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The Carpet People [Hardcover]

Terry Pratchett
3.7 out of 5 stars  See all reviews (10 customer reviews)
Price: CDN$ 32.00 & FREE Shipping. Details
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Book Description

Nov. 23 2009 Discworld
The Illustrated Edition of the hilarious fantasy, co-written by Terry Pratchett, at age seventeen, and Terry Pratchett, at age forty-three

In the beginning, there was nothing but endless flatness. Then came the Carpet…

Now, the Carpet is home to many different tribes and peoples, and a new story: the story of Fray, sweeping a trail of destruction across the Carpet; the story of power-hungry mouls — and of two Munrung brothers who set out on an adventure to end all adventures when their village is flattened. It’s a story that will come to a terrible end if someone doesn’t do something about it.

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Product Description

From School Library Journal

Grade 5-8-Imagine a vast continent right below your feet. Terry Pratchett's The Carpet People takes listeners to a world filled with emperors, kings, and hardworking folk. Best known for his fantasy series Discworld, Pratchett has rewritten his first book, published when he was 17. In this thoroughly British import, the domain of The Carpet People is bordered by places such as "Wainscot" to "Hearthland." The minuscule "true human beings" who live in the carpet must contend with power hungry Muols overtaking the kingdoms that abound among the carpet fibers. Another constant concern is Fray, a whirlwind of destruction that sounds a lot like someone vacuuming. An amusing cast of characters is led by brothers, Glurk and Sbibril. They are leaders of the Munrungs clan and are looking for new homes after an attack by Fray. This fantasy has lots of encounters with danger and intervals with strangers who have mysterious powers. Richard Mitchley does an outstanding job of imbuing each of the characters with a vivid persona, a difficult task since there are so many characters. This audiobook is attractively and durably packaged in a vinyl book style case with information about both the book and the narrator. The cassettes are clearly marked, and there are listener prompts when each side ends. Though the long list of characters and places make The Carpet People more challenging in an audio format, it will fit very comfortably in both school and public libraries collections.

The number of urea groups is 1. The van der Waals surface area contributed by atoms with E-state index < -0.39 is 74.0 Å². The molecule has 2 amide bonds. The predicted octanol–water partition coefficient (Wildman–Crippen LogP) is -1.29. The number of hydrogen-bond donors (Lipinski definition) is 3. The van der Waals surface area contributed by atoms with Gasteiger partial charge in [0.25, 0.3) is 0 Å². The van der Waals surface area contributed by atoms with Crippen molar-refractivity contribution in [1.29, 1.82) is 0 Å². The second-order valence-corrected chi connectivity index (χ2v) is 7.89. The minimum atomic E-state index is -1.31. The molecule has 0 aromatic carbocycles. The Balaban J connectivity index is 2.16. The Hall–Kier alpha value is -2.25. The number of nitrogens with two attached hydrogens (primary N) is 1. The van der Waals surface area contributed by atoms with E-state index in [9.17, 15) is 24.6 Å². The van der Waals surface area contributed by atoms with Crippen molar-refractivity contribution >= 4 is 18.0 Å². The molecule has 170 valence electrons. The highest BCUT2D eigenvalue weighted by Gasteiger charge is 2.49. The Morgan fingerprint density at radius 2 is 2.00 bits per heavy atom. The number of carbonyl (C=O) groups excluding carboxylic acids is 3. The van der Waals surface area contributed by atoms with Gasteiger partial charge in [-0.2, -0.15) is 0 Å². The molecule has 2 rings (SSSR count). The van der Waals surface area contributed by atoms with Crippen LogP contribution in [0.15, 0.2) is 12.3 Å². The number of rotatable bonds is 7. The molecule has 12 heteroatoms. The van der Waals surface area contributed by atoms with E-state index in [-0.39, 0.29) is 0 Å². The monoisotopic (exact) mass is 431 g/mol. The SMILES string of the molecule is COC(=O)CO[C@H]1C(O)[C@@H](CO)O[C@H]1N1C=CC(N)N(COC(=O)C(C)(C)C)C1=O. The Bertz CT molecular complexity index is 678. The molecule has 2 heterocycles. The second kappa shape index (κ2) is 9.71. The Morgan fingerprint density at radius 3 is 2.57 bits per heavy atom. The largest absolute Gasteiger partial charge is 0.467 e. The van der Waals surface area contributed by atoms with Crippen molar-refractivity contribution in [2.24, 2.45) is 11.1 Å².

Barbara Wysocki, Cora J. Belden Library, Rocky Hill, CT
Copyright 1999 Reed Business Information, Inc. --This text refers to an out of print or unavailable edition of this title.

Review

“Only a writer with a masterstroke of imagination could place an entire empire of goodies and baddies within the fronds of a carpet.”
Daily Mail

“Brilliantly funny dialogue, high peaks of imagination.”
The Times

“A passion for language, wordplay and puns bursts from the pages.”
Daily Telegraph

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Customer Reviews

Most helpful customer reviews
3.0 out of 5 stars LotR on a carpet Nov. 25 2003
Format:Paperback
The Carpet People is basically Lord of the Rings on a carpet. A much condensed, and funnier, Lord of the Rings on a carpet. The story takes place among the hairs of the Carpet, where the miniscule Munrungs, a peaceful tribe of simple nomads, have just gotten their village destroyed by the terrible Fray - a destructive force that strikes without warning from the above. The survivors, led by the brothers Snibril and Glurk, Pismire the shaman, and the warrior Bane, set out on a journey across the Carpet in search of safety. On their journey, the heroes visit some of the more impressive places on the Carpet, including a dropped penny (the major source of metal on the Carpet), and a matchstick (the major source of wood), and they encounter some interesting Carpet inhabitants (a termagant, some pones, the wights, and Brocando, the king of the Deftmenes, to mention but a few). The story culminates in an epic battle against the evil mouls. The mouls can sense when Fray is about to strike, and have learned to take advantage of the resulting destruction and confusion to attack and enslave the inhabitants of the Carpet. The benevolent Dumii empire, which dominates the Carpet, is thus about to fall.
Pratchett originally wrote this story when he was 17 (and he got it published). But after the Discworld success, fans started clamoring for this early, and largely unknown, work, which meant it was time for a reissue. And time for a rewrite, as, according to Pratchett himself, the story "had a lot of things wrong with it, mostly to do with being written by someone who was seventeen at the time." I haven't read the original story, so I can't compare this version to the earlier one, but judging from what Pratchett says in the author's note, there are some large differences.
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4.0 out of 5 stars A look at Pratchett's Early Work March 11 2002
Format:Paperback